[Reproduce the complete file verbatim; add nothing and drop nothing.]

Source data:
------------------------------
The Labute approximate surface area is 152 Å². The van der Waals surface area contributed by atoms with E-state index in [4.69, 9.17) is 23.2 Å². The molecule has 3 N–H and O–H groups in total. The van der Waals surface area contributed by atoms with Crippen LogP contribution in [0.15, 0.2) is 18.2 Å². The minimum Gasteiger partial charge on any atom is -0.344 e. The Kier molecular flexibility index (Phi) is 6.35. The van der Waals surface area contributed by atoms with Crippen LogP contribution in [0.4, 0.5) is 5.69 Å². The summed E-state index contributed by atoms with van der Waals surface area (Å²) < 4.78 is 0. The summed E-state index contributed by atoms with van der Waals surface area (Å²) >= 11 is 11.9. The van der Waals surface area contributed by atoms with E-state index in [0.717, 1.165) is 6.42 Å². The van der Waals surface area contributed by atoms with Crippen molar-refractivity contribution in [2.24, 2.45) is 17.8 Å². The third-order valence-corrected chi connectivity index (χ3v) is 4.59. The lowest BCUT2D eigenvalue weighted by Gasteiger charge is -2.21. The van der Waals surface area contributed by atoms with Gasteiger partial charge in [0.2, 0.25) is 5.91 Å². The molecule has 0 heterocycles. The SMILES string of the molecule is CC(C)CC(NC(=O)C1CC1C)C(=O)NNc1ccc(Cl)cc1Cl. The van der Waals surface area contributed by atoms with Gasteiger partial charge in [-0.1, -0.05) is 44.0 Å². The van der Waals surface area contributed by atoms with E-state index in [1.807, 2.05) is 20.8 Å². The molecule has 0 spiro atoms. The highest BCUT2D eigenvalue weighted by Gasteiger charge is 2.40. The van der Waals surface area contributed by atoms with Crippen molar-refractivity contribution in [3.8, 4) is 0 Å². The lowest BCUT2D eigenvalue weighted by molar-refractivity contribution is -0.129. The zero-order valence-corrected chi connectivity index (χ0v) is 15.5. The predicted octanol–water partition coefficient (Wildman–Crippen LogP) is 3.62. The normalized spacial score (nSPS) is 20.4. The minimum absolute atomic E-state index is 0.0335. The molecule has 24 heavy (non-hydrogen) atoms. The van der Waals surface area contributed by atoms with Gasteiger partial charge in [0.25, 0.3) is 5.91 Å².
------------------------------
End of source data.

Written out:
The Labute approximate surface area is 152 Å². The van der Waals surface area contributed by atoms with E-state index in [4.69, 9.17) is 23.2 Å². The molecule has 3 N–H and O–H groups in total. The van der Waals surface area contributed by atoms with Crippen LogP contribution in [0.15, 0.2) is 18.2 Å². The minimum Gasteiger partial charge on any atom is -0.344 e. The Kier molecular flexibility index (Phi) is 6.35. The van der Waals surface area contributed by atoms with Crippen LogP contribution in [0.4, 0.5) is 5.69 Å². The summed E-state index contributed by atoms with van der Waals surface area (Å²) < 4.78 is 0. The summed E-state index contributed by atoms with van der Waals surface area (Å²) >= 11 is 11.9. The van der Waals surface area contributed by atoms with E-state index in [0.717, 1.165) is 6.42 Å². The van der Waals surface area contributed by atoms with Crippen molar-refractivity contribution in [2.24, 2.45) is 17.8 Å². The third-order valence-corrected chi connectivity index (χ3v) is 4.59. The lowest BCUT2D eigenvalue weighted by Gasteiger charge is -2.21. The van der Waals surface area contributed by atoms with Gasteiger partial charge in [0.2, 0.25) is 5.91 Å². The molecule has 0 heterocycles. The SMILES string of the molecule is CC(C)CC(NC(=O)C1CC1C)C(=O)NNc1ccc(Cl)cc1Cl. The van der Waals surface area contributed by atoms with Gasteiger partial charge in [-0.1, -0.05) is 44.0 Å². The van der Waals surface area contributed by atoms with E-state index in [1.807, 2.05) is 20.8 Å². The molecule has 0 spiro atoms. The highest BCUT2D eigenvalue weighted by Gasteiger charge is 2.40. The van der Waals surface area contributed by atoms with Crippen molar-refractivity contribution in [3.8, 4) is 0 Å². The lowest BCUT2D eigenvalue weighted by molar-refractivity contribution is -0.129. The zero-order valence-corrected chi connectivity index (χ0v) is 15.5. The predicted octanol–water partition coefficient (Wildman–Crippen LogP) is 3.62. The normalized spacial score (nSPS) is 20.4. The minimum absolute atomic E-state index is 0.0335. The molecule has 24 heavy (non-hydrogen) atoms. The van der Waals surface area contributed by atoms with Gasteiger partial charge in [0.25, 0.3) is 5.91 Å².